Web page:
The agreement allows Qiagen to offload a business that has been suffering from competition and pricing presures of late, improving its operating margins at a stroke, but keep the high-growing small interfering RNA (siRNA) business.
Peer Schatz, Qiagen 's chief executive, said in a conference call: "Oligonucleotides have always been a flanking business to Qiagen and in recent years were exposed to a significantly unbalanced market environment and lower margins."
The new company, to be named Operon Biotechnologies, is to be headed up by a management team previously employed at Qiagen and backed by private investors. Qiagen will receive $24.3 million (€20 million) for the business, with $17.8 million in cash.
A spokesperson for Qiagen said: "The nucleic acid market suffered greatly by the decline in R&D research funding of 2002. Qiagen actually issued a profit warning [as its] nucleic acid synthesis operations suffered greatly from competitors and new companies involved with oligonucleotides."
She cited Illumina's move in 2002 to expand nucleic acid synthesis capacity to over 10 million oligonucleotides per year, doubling previous capacity and allowing them to cut customer prices to just $0.16 per base - 11 per cent lower than previous levels.
This move boosted revenues for the sector but did not have a positive effect on profits, and the market has still not fully recovered from this.
"The nucleic acid market has always been very volatile," she said. "But based on analyses of the overall market, experience and feedback from our sales team we think the scope is there to do very good business."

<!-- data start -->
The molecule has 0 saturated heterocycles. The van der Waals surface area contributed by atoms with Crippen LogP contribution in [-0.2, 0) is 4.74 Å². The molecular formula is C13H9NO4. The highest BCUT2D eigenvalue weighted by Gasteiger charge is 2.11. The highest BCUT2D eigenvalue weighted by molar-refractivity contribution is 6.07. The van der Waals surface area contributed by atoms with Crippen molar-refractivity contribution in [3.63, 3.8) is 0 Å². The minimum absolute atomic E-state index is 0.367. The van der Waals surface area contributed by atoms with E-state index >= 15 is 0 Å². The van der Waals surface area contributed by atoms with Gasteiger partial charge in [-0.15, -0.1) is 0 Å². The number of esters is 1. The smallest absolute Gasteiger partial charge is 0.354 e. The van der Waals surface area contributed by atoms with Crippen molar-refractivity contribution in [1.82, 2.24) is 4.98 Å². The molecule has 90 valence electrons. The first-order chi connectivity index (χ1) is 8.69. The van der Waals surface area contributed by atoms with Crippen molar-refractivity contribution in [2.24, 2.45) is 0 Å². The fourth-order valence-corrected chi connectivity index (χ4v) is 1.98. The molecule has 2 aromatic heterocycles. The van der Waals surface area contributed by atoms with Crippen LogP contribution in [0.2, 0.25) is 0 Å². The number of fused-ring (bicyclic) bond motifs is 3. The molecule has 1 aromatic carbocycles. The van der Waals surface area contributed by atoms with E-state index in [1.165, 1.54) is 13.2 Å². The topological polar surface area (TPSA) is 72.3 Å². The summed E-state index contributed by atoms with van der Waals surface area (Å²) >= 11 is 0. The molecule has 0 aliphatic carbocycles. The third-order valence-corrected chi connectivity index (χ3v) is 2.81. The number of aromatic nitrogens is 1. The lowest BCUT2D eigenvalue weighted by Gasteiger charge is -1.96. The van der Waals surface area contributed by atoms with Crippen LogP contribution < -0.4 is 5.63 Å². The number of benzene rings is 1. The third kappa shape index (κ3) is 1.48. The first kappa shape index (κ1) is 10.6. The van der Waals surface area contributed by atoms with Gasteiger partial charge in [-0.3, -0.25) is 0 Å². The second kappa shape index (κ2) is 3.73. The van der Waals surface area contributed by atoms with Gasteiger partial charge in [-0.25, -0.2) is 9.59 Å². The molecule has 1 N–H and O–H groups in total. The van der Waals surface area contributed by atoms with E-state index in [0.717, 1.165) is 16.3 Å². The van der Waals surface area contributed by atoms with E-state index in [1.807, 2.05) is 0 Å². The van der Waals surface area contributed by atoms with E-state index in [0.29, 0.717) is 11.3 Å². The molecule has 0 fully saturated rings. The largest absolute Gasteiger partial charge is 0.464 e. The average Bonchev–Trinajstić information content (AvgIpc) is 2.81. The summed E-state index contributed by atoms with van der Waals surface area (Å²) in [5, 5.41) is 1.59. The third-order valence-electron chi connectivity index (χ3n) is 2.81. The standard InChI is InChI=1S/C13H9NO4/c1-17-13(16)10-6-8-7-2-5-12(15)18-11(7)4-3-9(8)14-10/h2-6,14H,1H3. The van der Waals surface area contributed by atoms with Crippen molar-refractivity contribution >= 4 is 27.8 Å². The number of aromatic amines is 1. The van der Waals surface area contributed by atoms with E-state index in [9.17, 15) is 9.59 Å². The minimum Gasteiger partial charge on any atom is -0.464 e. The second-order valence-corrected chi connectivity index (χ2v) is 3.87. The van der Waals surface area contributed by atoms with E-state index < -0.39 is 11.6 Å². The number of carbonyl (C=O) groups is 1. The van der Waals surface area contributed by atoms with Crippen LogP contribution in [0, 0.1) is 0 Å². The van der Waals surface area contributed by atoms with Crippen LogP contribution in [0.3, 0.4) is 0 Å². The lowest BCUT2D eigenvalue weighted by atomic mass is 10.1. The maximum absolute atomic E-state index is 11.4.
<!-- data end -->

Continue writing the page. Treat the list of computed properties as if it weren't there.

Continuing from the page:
She added that the upturn seems to have been driven by genomics-based research and the development of higher margin products, such as custom-made oligonucleotides.
Under the terms of the deal, Qiagen retains what it described as 'preferred' access to Operon's synthetic nucleic acid manufacturing capacities and purchasing rights, as well as exclusive rights to utilise manufacturing capacities and contract manufacturing of the siRNA products that Qiagen will continue to market.
It will sell to Operon the synthetic DNA (assets and business), custom oligonucleotide, modified oligonucleotide, off-the-shelf products for use in microarrays (AROS; array-ready olignucleotide sets) and antibody and peptide businesses. As noted, all the siRNA functions (research, marketing and sales) will remain with Qiagen
At the heart of Qiagen's siRNA business is its proprietary TOM-amidite chemistry, used to improved the efficiency and purity of RNA oligonucleotide synthesis.
RNAi is a gene silencing tool that can be used to rapidly yield an idea of the function of each of our gene, as well as acting as potential therapeutics. They are estimated as being 100 to 1000-fold more potent than antisense, meaning small amounts of RNAi inducers can effectively silence genes. This should not only simplify delivery, but also may mean that even modestly effective ways of getting RNAi-based medicines into targeted cells may yield therapeutic benefits while potentially limiting any negative side effects.
A market report recently published by Research and Markets notes that the RNAi sector is difficult to define at present, as the major use of RNAi reagents is in research but partially overlaps that of drug discovery and therapeutic development.
The report estimates that the research market is around $300 million currently and will increase to $400 million in 2005 and $850 million by 2010. The value of the drug discovery market based on RNAi can be assessed at $500 million currently with increase to $650 million in the year 2005 and further doubling to $1 billion in the year 2010. Even if a few products get into the market by the year 2010, this market will expand to $3.5 billion based on revenues from sales of RNAi-based drugs.